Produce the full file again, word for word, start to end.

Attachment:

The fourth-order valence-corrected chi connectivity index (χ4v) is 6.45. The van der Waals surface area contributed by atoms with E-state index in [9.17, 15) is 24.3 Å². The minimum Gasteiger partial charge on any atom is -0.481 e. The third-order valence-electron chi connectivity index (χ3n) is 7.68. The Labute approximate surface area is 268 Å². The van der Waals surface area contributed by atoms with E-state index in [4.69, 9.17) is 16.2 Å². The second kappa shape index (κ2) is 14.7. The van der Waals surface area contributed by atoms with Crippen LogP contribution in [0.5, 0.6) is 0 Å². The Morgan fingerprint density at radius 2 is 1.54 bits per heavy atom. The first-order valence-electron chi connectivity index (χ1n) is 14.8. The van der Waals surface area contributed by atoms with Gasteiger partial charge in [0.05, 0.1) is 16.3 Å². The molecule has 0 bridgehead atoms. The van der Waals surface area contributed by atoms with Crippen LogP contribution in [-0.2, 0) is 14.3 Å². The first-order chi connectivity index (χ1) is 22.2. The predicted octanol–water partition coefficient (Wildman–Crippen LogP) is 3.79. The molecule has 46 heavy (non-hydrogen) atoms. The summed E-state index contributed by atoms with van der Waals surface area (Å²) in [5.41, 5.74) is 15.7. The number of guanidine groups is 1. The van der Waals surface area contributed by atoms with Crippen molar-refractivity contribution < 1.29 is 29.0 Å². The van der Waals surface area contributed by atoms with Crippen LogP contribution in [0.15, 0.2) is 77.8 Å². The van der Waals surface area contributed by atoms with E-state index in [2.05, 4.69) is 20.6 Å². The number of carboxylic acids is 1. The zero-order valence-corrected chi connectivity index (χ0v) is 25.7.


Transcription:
The fourth-order valence-corrected chi connectivity index (χ4v) is 6.45. The van der Waals surface area contributed by atoms with E-state index in [9.17, 15) is 24.3 Å². The minimum Gasteiger partial charge on any atom is -0.481 e. The third-order valence-electron chi connectivity index (χ3n) is 7.68. The Labute approximate surface area is 268 Å². The van der Waals surface area contributed by atoms with E-state index in [4.69, 9.17) is 16.2 Å². The second kappa shape index (κ2) is 14.7. The van der Waals surface area contributed by atoms with Crippen LogP contribution in [0.5, 0.6) is 0 Å². The Morgan fingerprint density at radius 2 is 1.54 bits per heavy atom. The first-order valence-electron chi connectivity index (χ1n) is 14.8. The van der Waals surface area contributed by atoms with Gasteiger partial charge in [0.05, 0.1) is 16.3 Å². The molecule has 0 bridgehead atoms. The van der Waals surface area contributed by atoms with Crippen LogP contribution in [-0.2, 0) is 14.3 Å². The first-order chi connectivity index (χ1) is 22.2. The predicted octanol–water partition coefficient (Wildman–Crippen LogP) is 3.79. The molecule has 46 heavy (non-hydrogen) atoms. The summed E-state index contributed by atoms with van der Waals surface area (Å²) in [5.41, 5.74) is 15.7. The number of guanidine groups is 1. The van der Waals surface area contributed by atoms with Crippen molar-refractivity contribution < 1.29 is 29.0 Å². The van der Waals surface area contributed by atoms with Crippen LogP contribution in [0.15, 0.2) is 77.8 Å². The van der Waals surface area contributed by atoms with E-state index in [2.05, 4.69) is 20.6 Å². The number of carboxylic acids is 1. The zero-order valence-corrected chi connectivity index (χ0v) is 25.7.